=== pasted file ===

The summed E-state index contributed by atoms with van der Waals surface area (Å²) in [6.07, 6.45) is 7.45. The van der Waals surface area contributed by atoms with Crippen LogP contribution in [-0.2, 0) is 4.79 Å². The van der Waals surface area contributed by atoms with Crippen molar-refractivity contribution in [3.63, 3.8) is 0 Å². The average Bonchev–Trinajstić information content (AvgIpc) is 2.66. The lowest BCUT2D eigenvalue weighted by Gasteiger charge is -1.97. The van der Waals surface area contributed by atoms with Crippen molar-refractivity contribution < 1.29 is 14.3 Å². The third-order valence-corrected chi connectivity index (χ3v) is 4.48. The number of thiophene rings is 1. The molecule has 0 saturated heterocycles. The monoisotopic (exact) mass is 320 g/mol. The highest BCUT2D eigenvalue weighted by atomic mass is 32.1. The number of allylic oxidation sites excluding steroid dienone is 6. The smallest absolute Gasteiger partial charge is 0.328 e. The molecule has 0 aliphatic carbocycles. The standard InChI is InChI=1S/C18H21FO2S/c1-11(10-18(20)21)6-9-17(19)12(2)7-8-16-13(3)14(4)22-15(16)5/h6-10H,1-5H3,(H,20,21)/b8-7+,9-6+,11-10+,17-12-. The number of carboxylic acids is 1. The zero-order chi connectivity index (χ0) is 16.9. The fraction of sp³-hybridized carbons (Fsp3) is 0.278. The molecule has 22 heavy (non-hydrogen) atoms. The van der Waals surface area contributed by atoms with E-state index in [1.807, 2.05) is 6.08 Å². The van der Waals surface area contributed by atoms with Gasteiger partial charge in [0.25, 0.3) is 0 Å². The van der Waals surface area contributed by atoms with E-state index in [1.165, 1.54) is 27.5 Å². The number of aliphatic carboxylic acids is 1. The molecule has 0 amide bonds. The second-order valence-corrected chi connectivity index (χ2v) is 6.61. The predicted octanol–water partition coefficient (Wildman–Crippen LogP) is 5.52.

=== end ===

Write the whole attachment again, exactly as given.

The summed E-state index contributed by atoms with van der Waals surface area (Å²) in [6.07, 6.45) is 7.45. The van der Waals surface area contributed by atoms with Crippen LogP contribution in [-0.2, 0) is 4.79 Å². The van der Waals surface area contributed by atoms with Crippen molar-refractivity contribution in [3.63, 3.8) is 0 Å². The average Bonchev–Trinajstić information content (AvgIpc) is 2.66. The lowest BCUT2D eigenvalue weighted by Gasteiger charge is -1.97. The van der Waals surface area contributed by atoms with Crippen molar-refractivity contribution < 1.29 is 14.3 Å². The third-order valence-corrected chi connectivity index (χ3v) is 4.48. The number of thiophene rings is 1. The molecule has 0 saturated heterocycles. The monoisotopic (exact) mass is 320 g/mol. The highest BCUT2D eigenvalue weighted by atomic mass is 32.1. The number of allylic oxidation sites excluding steroid dienone is 6. The smallest absolute Gasteiger partial charge is 0.328 e. The molecule has 0 aliphatic carbocycles. The standard InChI is InChI=1S/C18H21FO2S/c1-11(10-18(20)21)6-9-17(19)12(2)7-8-16-13(3)14(4)22-15(16)5/h6-10H,1-5H3,(H,20,21)/b8-7+,9-6+,11-10+,17-12-. The number of carboxylic acids is 1. The zero-order chi connectivity index (χ0) is 16.9. The fraction of sp³-hybridized carbons (Fsp3) is 0.278. The molecule has 22 heavy (non-hydrogen) atoms. The van der Waals surface area contributed by atoms with E-state index in [1.807, 2.05) is 6.08 Å². The van der Waals surface area contributed by atoms with Gasteiger partial charge in [0.25, 0.3) is 0 Å². The van der Waals surface area contributed by atoms with E-state index in [1.165, 1.54) is 27.5 Å². The number of aliphatic carboxylic acids is 1. The molecule has 0 amide bonds. The second-order valence-corrected chi connectivity index (χ2v) is 6.61. The predicted octanol–water partition coefficient (Wildman–Crippen LogP) is 5.52.